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Nampa High Dia En Downtown 2016

Nampa High School arts & Spanish students work together
Posted on 10/21/2016
diaNampa High School classes collaborate on project for Dia de Los Muertos

“Legends” by Nampa High School students will be featured Saturday as part of the Dia En Downtown event from 2 to 6 p.m. in the Elks Lodge, 1116 1st St. S.

 

For the project, Nadia Housel’s Spanish 4 students wrote legends and then commissioned illustrations of their story from students in Christina Wilkens, printmaking class.

 

“This is a very fun project. The kids love it. I see that all their imaginations come together to create these legends,” Housel said.

 

Students worked for the past three weeks which included meeting in joint class sessions to review stories and sketches, polishing English and Spanish versions of the legends, and carving images and printing them for final display.

 

11th Grader Marlon Villatoro wrote a legend featuring a tragic romance similar to Romeo and Juliet and he worked with 11th Grader Samantha Meske for the illustration.  “It’s just like how I pictured in my head,” Villatoro said of her illustrations. “It brings it to life just how I wrote it.”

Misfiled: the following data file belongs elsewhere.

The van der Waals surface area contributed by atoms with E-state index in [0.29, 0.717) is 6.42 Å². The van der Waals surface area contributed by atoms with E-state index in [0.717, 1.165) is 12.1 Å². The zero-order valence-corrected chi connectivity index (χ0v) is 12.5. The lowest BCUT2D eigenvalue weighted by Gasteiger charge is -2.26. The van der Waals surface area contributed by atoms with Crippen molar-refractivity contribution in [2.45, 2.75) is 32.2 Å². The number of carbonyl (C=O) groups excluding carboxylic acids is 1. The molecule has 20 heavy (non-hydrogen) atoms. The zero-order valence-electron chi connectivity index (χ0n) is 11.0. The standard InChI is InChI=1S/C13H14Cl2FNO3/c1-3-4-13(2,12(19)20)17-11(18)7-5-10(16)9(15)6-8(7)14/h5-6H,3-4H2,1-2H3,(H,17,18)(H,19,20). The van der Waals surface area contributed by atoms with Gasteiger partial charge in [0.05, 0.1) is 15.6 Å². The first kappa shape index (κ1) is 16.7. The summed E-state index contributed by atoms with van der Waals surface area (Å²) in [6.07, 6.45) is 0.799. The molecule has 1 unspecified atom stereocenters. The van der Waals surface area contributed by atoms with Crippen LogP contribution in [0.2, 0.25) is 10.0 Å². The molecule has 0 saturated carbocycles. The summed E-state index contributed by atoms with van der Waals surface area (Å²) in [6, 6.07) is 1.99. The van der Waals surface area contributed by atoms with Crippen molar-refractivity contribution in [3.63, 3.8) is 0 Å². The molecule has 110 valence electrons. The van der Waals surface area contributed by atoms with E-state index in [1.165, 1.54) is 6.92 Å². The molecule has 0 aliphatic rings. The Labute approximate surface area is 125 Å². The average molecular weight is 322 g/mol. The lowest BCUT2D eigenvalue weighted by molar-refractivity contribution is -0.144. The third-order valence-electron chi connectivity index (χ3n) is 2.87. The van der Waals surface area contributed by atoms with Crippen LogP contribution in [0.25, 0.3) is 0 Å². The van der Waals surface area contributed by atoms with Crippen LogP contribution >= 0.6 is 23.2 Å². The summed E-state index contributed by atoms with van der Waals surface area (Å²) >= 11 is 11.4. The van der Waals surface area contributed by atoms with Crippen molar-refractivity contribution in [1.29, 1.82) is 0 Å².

Meske said the collaboration helped spark her creativity as artist.

 

“A lot of times, I get artist block and I can’t come up with anything  and so having an idea to actually represent that’s fun, it’s a challenge,” Meske said.

 

Wilkens said this project also gives her art students an important experience.

 

“We try to connect the arts in a real life way,” she said. “As artists, you are oftentimes asked either through your actual job or simply as an artist who works independently to be hired for a task so having students be asked to work with someone else to develop an idea to make it richer to maybe bring imagery to is something that artists do every day.”

 

Visitors to the exhibit on Saturday can read nearly 20 stories and prints in a display at the Elks.

 

Wilkens is excited the work was  available for the public to view.

 

“Any time the outside community can see what our kids are doing and the quality of the work that they are doing, the complexity and effort put into it, I think helps them understand our kids a little better,” she said. “And the reverse happens, too. It helps students understand what’s happening in the city they live in.”